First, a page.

The NNWSI FY 1979 Project Plan (NVO-196-9) describes the accomplishment plan and objectives of the FY 1979 investigations. Three critical tasks and one critical subtask were selected by Project management for in-depth external peer review at meetings held at the DOE/NV in Las Vegas. The four technical peer review meetings held during FY 1979 were conducted to obtain an external assessment of the sufficiency and quality of the four selected critical investigative segments of the NNWSI. Peer reviewers representing appropriate fields of expertise were invited to attend each meeting. Within about two weeks of each meeting, the invited reviewers summarized their impressions of the technical activities presented to them and transmitted their summaries and recommendations to DOE/NV by letter. This document is a compilation, according to the individual meetings, of all correspondence between reviewers and Project personnel that is relevant to the technical activities of the NNWSI. The section for each meeting briefly summarizes the major activities of the NNWSI being reviewed and the effects of the reviewers comments and recommendations on Project planning. Each section also includes a list of the invited peer reviewers, a meeting agenda, and a copy of all technical correspondence relating to the review meeting. General impressions of the overall peer review process and improvements to be incorporated into future peer review activities are discussed in the next section as an introduction to the four subsequent sections which are devoted to the individual FY 1979 peer reviews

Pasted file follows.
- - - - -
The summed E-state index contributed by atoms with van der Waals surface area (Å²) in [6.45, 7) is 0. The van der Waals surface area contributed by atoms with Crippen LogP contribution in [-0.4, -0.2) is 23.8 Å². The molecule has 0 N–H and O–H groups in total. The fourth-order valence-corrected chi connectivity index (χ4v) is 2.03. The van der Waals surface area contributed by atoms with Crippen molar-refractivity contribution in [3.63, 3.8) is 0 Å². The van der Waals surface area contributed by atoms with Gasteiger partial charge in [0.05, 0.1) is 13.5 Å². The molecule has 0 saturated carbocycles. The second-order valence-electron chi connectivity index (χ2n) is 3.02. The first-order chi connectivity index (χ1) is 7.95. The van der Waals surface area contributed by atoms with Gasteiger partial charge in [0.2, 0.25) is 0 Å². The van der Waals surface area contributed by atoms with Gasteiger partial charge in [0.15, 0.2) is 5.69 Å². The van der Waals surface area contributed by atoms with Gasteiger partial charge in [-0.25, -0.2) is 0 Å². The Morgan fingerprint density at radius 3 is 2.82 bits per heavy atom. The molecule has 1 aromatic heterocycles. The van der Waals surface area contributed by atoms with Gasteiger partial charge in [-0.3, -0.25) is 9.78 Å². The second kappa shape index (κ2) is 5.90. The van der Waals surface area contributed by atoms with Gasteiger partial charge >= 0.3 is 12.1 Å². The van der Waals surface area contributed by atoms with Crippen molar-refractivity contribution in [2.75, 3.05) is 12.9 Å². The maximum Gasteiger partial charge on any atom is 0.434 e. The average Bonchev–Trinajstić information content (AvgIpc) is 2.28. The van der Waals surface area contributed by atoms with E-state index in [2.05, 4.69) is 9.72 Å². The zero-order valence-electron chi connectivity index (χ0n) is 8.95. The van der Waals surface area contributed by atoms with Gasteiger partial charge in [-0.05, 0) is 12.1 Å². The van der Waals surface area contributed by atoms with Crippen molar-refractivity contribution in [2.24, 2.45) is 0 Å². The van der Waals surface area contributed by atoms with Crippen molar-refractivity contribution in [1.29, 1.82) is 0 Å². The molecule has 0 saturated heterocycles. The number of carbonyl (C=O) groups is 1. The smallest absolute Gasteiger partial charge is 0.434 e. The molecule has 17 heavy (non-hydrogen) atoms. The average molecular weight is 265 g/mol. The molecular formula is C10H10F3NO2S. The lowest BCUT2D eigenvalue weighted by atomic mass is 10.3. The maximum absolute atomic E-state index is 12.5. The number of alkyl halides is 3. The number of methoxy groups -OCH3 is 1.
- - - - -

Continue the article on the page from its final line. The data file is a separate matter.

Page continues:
13. Qualitative Research and Community-Based Participatory Research: Considerations for Effective Dissemination in the Peer-Reviewed Literature.

    Science.gov (United States)

    Grieb, Suzanne Dolwick; Eder, Milton Mickey; Smith, Katherine C; Calhoun, Karen; Tandon, Darius

    2015-01-01